In the present study, we evaluated the differential expression of seven stem-cell-associated markers in bronchoscopic biopsies of lung cancer and non-cancer patients by RT-PCR, and assessed their diagnostic value potential. Our data found Nanog mRNA had the highest specificity in lung cancer. We further confirmed the high diagnostic value of Nanog protein levels by IHC, Nanog was overexpressed in lung cancer tissues, but rarely expressed in non-malignant lung tissue. Taken together, these results demonstrate that Nanog mRNA is a potential diagnostic marker for lung cancer.
Nanog is a transcription factor that plays an important role in maintaining self-renewal of embryonic stem cells. Current studies have reported that the expression of Nanog was higher in multiple cancerous tissues than in their normal counterparts, including breast cancer , gastric adenocarcinomas , colorectal cancer , gliomas  and ovarian serous cystadenocarcinomas . In this study, we found the expression of Nanog mRNA in bronchoscopic biopsies of lung cancer patients was significantly higher compared to that in non-cancer patients. Although Nirasawa et al.  have also reported that the expression of Nanog mRNA was higher in surgically resected lung cancer tissues than in non-cancerous tissues, it is not known what cells express Nanog in non-cancerous lung tissues. Using IHC, we found Nanog was only expressed in metaplastic squamous bronchial epithelium cells in 2 out of 50 non-malignant lung tissues, and was negative in normal airway epithelia. Therefore, Nanog may be a good diagnostic marker for lung cancer.
In this study, our results showed that the mRNA levels of Bmi1, CD44 and CD133 were not significantly different between lung cancer and non-malignant lung tissues. Further analyzed by IHC, we observed that Bmi1, CD44 and CD133 were not only expressed in lung cancers, Bmi1 and CD44 were also abundantly expressed in lung interstitial cells, inflammatory cells and bronchial epithelium cells, and CD133 was diffusely expressed in some normal bronchial epithelium cells and bronchial smooth muscle cells, consistent with previous studies [11, 25, 26]. Hence, Bmi1, CD44 and CD133 are poor diagnostic markers for lung cancer.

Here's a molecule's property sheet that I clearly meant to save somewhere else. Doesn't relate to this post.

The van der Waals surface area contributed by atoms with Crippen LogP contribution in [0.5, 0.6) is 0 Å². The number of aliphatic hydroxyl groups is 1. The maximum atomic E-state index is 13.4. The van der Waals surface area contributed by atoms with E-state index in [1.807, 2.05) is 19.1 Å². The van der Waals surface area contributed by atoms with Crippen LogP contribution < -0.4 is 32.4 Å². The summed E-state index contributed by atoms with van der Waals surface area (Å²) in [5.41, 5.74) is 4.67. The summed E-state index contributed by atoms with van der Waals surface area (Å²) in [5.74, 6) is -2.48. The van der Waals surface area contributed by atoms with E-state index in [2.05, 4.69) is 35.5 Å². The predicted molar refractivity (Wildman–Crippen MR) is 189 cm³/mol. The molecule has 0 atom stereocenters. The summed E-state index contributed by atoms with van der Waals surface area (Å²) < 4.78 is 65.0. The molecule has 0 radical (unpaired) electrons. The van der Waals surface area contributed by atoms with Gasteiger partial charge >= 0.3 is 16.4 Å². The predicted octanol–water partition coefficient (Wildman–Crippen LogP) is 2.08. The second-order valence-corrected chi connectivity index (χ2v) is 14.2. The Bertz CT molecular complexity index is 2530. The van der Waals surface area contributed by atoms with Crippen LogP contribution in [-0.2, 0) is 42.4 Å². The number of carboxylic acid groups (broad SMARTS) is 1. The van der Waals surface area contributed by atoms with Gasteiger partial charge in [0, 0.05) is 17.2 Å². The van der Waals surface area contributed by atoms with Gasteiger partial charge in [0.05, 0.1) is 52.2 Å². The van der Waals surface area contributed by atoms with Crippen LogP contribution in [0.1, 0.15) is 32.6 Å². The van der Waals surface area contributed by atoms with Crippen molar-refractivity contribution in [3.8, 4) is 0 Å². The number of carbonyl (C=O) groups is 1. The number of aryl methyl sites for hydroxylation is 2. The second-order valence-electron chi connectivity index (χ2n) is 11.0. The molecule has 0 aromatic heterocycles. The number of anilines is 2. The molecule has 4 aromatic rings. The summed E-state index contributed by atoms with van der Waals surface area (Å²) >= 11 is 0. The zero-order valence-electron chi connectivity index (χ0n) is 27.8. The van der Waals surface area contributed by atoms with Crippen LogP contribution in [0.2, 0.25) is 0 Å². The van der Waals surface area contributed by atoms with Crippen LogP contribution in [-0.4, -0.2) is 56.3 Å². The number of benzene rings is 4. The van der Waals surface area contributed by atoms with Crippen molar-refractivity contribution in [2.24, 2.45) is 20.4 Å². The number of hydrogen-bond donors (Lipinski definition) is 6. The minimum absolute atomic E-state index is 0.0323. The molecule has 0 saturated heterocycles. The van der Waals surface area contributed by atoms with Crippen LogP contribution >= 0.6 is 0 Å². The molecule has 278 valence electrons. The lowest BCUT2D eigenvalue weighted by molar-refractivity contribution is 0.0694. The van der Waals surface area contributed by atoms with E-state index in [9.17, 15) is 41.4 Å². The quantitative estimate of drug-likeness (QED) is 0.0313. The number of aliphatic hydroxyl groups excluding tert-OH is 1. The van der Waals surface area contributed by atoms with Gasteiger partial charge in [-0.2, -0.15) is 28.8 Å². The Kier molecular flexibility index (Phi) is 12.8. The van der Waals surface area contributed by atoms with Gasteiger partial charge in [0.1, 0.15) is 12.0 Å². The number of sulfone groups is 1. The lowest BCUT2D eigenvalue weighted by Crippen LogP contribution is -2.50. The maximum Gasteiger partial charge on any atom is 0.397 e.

Likewise, although the expression levels of Sox2 and Msi2 mRNA in lung cancer tissues were significantly higher as compared with non-malignant tissues, we found more than 80% of bronchoscopic biopsy specimens of non-cancer patients were positive for Sox2 and Msi2 mRNA, and all non-malignant tissues were positive for Sox2 and Msi2 protein expression, consistent with previous findings [10, 27, 28]. Therefore, Sox2 and Msi2 have poor diagnostic specificity in lung cancer.
It is still controversial whether lung cancer cells express OCT4. Some researchers believe that OCT4 is involved in tumorigenesis and metastasis of lung cancer, and therefore is a potential diagnostic marker and useful therapeutic target of lung cancer [9, 15, 29], while others did not detect OCT4 expression in lung cancer [10, 30]. Although we observed OCT4 mRNA expression in 85.7% of lung cancer and 38.8% of non-cancer bronchoscopic biopsy specimens, but OCT4 protein was nearly absent in 50 cases of lung cancer tissues. The reason for this discrepancy is unclear, but may be due to complex mechanism of post-transcriptional regulation, or potential presence of unknown OCT4 pseudogenes which cause false positive detection by RT-PCR. Therefore, the diagnostic value of OCT4 mRNA in bronchoscopic biopsy specimens requires further investigation.
In addition, we examined the correlation of seven stem cell markers expression in bronchoscopic biopsy specimens of lung cancer with patient clinical features. As we know, poorly differentiated cancers show stronger aggressive and metastatic ability . We found the positive expression rates of Nanog and Bmi1 mRNA was inversely correlated to differentiation of lung cancer, indicating these two markers may be useful to predict tumor progression and poor prognosis in lung cancer. Chiou et al.  reported that Nanog expression in surgically resected lung cancer tissues is an independent prognostic factors of poor prognosis for patients. Vrzalikova and colleagues  also believed that the expression of Bmi1 in surgically resected lung cancer tissues is a prognostic marker in lung cancer. However, surgical resection is not an option for all lung cancer patients, and therefore the use of these markers in bronchoscopic biopsies to predict prognosis would be a great clinical advantage.